Hypoventilation syndromes of infancy, childhood, and adulthood: Congenital central hypoventilation syndrome (CCHS), later-onset CCHS, and rapid-onset obesity with hypothalamic dysfunction, hypoventilation, and autonomic dysregulation

Rehan Saiyed, Casey M. Rand, Michael S. Carroll, Debra E. Weese-Mayer*

*Corresponding author for this work

Research output: Contribution to journalReview article

2 Scopus citations


Early clinical identification and intervention, along with regular surveillance of all clinical features as part of ongoing care, are paramount in ensuring that individuals with CCHS and ROHHAD maximize their neurocognitive potential and ability to lead stable, relatively normal lives. With the discovery of a genetic basis and the advent of diagnostic testing, significant strides have been made in the clinical management and understanding of CCHS/LO-CCHS. These advances highlight the potential value of an analogous discovery in ROHHAD, for which efforts are ongoing. As disorders with phenotypic manifestations that span an array of medical systems and processes, CCHS/LO-CCHS and ROHHAD warrant specialized medical attention. Ideally this care should be provided at centers dedicated specifically to the care of individuals with these unique disorders, with continuous collaboration and coordination with regional providers. Such consolidation of principal care can allow for improved recognition and management of clinical symptoms of these disorders and, accordingly, improve outcomes for affected individuals. To further aid with these efforts, registries have been established for both CCHS and ROHHAD. These secure online systems aim to consent and enroll all individuals internationally with CCHS and ROHHAD to systematically document their clinical development with advancing age. Such documentation allows for strengthened coordination and dissemination of novel developments related to the evolving understanding of the diagnosis and management of these disorders, and notice of any ongoing clinical or drug intervention trials. Further information on the International CCHS and ROHHAD REDCap Registries can be found on the Center for Autonomic Medicine in Pediatrics (CAMP) at the Ann " Robert H. Lurie Children's Hospital of Chicago Web site (http://www. luriechildrens.org/en-us/care-services/condi tions-treatments/autonomic-medicine/Pages/ basics/basics.aspx), or by e-mailing CRand LurieChildrens.org.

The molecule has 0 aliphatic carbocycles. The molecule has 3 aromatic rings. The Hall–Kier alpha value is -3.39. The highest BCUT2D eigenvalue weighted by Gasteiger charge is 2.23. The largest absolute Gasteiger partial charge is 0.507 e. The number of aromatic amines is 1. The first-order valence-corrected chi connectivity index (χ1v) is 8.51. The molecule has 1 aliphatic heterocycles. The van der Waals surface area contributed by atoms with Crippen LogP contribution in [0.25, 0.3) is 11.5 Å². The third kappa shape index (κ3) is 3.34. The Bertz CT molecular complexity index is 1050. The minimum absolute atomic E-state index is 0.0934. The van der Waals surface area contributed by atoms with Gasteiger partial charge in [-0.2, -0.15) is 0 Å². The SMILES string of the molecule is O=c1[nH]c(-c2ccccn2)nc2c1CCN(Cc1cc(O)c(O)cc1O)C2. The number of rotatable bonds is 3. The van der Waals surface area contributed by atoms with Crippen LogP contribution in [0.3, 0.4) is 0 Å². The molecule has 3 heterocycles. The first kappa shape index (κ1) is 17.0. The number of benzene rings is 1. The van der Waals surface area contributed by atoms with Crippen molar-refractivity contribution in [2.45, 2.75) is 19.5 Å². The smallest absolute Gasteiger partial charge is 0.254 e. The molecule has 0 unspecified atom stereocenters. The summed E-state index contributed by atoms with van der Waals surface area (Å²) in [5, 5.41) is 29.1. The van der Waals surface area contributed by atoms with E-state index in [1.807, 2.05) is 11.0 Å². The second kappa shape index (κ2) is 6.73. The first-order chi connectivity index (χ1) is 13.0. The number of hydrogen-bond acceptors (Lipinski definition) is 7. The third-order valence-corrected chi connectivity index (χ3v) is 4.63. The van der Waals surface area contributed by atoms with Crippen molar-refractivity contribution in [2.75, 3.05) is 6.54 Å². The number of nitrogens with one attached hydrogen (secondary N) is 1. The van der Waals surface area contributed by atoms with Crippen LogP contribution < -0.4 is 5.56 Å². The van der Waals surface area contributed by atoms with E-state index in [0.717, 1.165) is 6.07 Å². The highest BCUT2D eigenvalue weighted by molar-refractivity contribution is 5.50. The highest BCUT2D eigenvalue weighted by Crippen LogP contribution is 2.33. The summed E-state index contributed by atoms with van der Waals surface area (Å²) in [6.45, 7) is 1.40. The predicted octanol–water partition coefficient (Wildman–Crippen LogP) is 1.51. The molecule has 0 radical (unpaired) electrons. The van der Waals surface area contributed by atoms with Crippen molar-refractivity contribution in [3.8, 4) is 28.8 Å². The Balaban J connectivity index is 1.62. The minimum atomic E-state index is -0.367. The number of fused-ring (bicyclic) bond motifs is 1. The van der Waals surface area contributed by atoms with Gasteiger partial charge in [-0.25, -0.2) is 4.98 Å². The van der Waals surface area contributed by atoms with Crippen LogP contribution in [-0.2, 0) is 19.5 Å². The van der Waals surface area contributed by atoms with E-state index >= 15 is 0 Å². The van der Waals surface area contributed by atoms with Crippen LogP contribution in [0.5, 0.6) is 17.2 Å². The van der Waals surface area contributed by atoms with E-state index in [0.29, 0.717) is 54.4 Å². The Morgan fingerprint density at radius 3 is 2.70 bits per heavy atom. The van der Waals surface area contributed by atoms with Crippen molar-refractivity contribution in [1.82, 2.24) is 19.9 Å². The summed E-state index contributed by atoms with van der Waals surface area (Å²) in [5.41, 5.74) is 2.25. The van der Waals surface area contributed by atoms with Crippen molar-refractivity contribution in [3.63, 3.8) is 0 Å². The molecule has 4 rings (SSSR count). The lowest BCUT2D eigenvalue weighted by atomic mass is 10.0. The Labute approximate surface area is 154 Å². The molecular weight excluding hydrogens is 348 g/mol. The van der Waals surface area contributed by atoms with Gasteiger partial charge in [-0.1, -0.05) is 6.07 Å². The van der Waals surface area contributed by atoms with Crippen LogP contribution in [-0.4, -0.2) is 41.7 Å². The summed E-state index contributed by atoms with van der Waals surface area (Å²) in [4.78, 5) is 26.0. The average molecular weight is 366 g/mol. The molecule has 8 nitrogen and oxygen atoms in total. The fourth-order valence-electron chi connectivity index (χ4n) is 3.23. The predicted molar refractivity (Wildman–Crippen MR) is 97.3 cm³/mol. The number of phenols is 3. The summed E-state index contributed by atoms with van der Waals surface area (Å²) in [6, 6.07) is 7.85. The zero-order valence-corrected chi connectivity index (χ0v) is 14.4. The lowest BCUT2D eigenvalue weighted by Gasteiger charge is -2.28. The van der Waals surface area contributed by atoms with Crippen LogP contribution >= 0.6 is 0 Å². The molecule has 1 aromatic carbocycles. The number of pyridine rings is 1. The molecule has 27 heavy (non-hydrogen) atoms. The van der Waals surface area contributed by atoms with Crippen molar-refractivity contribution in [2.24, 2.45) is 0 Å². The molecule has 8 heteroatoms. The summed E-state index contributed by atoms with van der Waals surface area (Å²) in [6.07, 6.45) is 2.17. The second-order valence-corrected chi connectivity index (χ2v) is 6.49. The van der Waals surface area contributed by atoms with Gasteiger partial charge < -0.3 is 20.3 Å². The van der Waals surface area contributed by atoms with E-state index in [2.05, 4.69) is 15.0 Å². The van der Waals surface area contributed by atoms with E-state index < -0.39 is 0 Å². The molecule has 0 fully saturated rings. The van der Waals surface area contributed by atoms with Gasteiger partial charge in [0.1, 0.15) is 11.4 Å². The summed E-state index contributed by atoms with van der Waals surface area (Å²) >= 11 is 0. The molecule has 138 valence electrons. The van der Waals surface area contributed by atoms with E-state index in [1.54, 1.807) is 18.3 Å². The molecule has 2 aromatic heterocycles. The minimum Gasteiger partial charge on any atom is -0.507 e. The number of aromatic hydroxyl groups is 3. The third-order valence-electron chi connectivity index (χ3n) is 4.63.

Original languageEnglish (US)
Pages (from-to)425-439
Number of pages15
JournalSleep Medicine Clinics
Issue number3
StatePublished - Sep 2014



  • Autonomic dysregulation
  • Hypothalamic dysregulation
  • Hypoventilation
  • PHOX2B

ASJC Scopus subject areas

  • Neuropsychology and Physiological Psychology
  • Clinical Psychology
  • Clinical Neurology
  • Psychiatry and Mental health

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